There's plenty of pressure on students to get great grades, be a leader in school and out, have a squeaky-clean online persona, and on top of that earn stellar test scores. The thing is, all prospective college students are striving for the same outstanding record. If your student wants a way to stand out among others with equal qualifications, the college admissions essay can be the vehicle to propel him or her to the top of the applicant list.

But the problem is, one of the most dreaded parts of the college application process (aside from filling out the FAFSA) is the college admissions essay.

If your scholar is charged up by the thought of sharing his or her personal take on life with anonymous readers, count your student — and yourself — among the lucky ones. But don't count on that being the case. Most teens resist writing and actually need help starting college admissions essays.

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Topics: college application essay


Creative, cost-saving options for prom

Posted by Julia Wasson

May 12, 2015 7:00:00 AM

Ah, prom. It’s the dance of the year. It’s the stuff of teenage dreams and parental nostalgia. But let’s face it: This rite of passage can be an incredible expense for both students and their parents.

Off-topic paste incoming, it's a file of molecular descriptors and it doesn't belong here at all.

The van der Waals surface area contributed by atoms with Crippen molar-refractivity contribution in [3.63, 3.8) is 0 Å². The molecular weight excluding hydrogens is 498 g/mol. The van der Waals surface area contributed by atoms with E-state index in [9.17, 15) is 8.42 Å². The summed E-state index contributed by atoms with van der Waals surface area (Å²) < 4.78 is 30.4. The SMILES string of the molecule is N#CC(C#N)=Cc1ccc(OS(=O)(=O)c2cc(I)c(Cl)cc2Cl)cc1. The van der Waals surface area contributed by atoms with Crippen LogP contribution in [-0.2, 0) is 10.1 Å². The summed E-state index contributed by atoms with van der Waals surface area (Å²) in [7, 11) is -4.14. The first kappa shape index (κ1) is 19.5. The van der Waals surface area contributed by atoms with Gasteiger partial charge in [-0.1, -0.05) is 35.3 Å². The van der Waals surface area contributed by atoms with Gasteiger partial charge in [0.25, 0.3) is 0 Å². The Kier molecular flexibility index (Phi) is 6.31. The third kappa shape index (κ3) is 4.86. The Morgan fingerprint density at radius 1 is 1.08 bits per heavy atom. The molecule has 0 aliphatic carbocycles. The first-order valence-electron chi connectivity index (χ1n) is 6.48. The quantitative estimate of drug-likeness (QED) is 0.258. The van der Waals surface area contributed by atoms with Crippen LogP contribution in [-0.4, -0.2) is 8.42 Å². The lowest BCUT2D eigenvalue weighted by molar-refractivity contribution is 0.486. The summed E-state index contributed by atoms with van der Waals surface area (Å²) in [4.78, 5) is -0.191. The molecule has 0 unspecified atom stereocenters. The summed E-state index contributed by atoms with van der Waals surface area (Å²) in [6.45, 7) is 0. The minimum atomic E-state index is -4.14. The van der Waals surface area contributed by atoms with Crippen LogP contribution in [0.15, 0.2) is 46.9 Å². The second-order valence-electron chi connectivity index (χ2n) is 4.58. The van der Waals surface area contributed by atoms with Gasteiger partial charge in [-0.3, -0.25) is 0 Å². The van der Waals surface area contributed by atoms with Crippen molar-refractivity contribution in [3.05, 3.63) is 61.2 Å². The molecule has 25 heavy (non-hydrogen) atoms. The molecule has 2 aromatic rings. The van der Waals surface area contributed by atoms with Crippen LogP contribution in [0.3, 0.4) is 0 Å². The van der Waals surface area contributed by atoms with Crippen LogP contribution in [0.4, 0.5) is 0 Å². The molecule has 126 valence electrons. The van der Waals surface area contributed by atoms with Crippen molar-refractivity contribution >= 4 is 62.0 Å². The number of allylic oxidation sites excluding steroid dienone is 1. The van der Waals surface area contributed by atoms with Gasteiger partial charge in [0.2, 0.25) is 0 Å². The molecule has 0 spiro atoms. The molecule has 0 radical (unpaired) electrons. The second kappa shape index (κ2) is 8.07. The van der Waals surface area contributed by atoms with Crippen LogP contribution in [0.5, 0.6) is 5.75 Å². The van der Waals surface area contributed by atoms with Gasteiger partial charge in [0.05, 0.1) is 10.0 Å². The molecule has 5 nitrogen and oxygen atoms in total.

Somehow, what used to be a special event that meant strobe lights and a punchbowl in the high school gym has become an extravagant affair featuring designer gowns, tuxedos, limousines, and increasingly grand locations. According to an ABC News report, the cost had risen to a nationwide average of $1,139 in 2013. While 2014 saw a modest drop to $978 per family, there is little doubt that this teenage dream still costs kids and their parents a nightmarish chunk of change.

With college looming, many teens and their parents are looking for ways to keep expenses low. So, what can you do to keep the cost of prom night down? Read on for some ideas on how to duck the massive expense of this important evening.